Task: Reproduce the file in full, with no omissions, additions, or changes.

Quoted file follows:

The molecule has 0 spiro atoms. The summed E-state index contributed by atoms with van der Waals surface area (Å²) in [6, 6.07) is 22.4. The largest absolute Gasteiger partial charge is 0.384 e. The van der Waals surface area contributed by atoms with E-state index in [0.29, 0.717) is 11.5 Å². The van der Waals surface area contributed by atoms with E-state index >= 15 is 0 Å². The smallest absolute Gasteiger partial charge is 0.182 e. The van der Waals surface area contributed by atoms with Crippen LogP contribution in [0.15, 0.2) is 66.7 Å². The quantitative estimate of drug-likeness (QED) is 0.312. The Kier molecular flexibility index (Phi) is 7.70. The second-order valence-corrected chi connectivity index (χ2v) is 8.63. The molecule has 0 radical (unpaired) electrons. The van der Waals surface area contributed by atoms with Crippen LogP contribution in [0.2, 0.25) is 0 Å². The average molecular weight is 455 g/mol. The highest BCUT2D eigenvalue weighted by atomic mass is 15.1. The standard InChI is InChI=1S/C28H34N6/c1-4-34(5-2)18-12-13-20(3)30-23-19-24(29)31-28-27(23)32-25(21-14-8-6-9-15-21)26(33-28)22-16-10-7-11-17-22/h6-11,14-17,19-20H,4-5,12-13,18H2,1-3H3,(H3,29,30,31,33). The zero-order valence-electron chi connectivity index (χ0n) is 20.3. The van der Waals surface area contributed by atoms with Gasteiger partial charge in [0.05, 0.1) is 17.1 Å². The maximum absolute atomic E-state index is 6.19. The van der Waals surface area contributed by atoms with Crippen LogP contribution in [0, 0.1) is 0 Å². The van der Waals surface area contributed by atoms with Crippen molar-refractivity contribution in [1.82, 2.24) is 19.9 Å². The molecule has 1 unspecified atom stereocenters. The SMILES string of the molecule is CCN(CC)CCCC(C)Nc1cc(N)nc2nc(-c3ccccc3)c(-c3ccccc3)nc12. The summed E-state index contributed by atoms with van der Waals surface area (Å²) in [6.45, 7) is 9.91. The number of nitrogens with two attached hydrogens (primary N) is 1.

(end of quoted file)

The molecule has 0 spiro atoms. The summed E-state index contributed by atoms with van der Waals surface area (Å²) in [6, 6.07) is 22.4. The largest absolute Gasteiger partial charge is 0.384 e. The van der Waals surface area contributed by atoms with E-state index in [0.29, 0.717) is 11.5 Å². The van der Waals surface area contributed by atoms with E-state index >= 15 is 0 Å². The smallest absolute Gasteiger partial charge is 0.182 e. The van der Waals surface area contributed by atoms with Crippen LogP contribution in [0.15, 0.2) is 66.7 Å². The quantitative estimate of drug-likeness (QED) is 0.312. The Kier molecular flexibility index (Phi) is 7.70. The second-order valence-corrected chi connectivity index (χ2v) is 8.63. The molecule has 0 radical (unpaired) electrons. The van der Waals surface area contributed by atoms with Crippen LogP contribution in [0.2, 0.25) is 0 Å². The average molecular weight is 455 g/mol. The highest BCUT2D eigenvalue weighted by atomic mass is 15.1. The standard InChI is InChI=1S/C28H34N6/c1-4-34(5-2)18-12-13-20(3)30-23-19-24(29)31-28-27(23)32-25(21-14-8-6-9-15-21)26(33-28)22-16-10-7-11-17-22/h6-11,14-17,19-20H,4-5,12-13,18H2,1-3H3,(H3,29,30,31,33). The zero-order valence-electron chi connectivity index (χ0n) is 20.3. The van der Waals surface area contributed by atoms with Gasteiger partial charge in [0.05, 0.1) is 17.1 Å². The maximum absolute atomic E-state index is 6.19. The van der Waals surface area contributed by atoms with Crippen LogP contribution in [0, 0.1) is 0 Å². The van der Waals surface area contributed by atoms with Crippen molar-refractivity contribution in [1.82, 2.24) is 19.9 Å². The molecule has 1 unspecified atom stereocenters. The SMILES string of the molecule is CCN(CC)CCCC(C)Nc1cc(N)nc2nc(-c3ccccc3)c(-c3ccccc3)nc12. The summed E-state index contributed by atoms with van der Waals surface area (Å²) in [6.45, 7) is 9.91. The number of nitrogens with two attached hydrogens (primary N) is 1.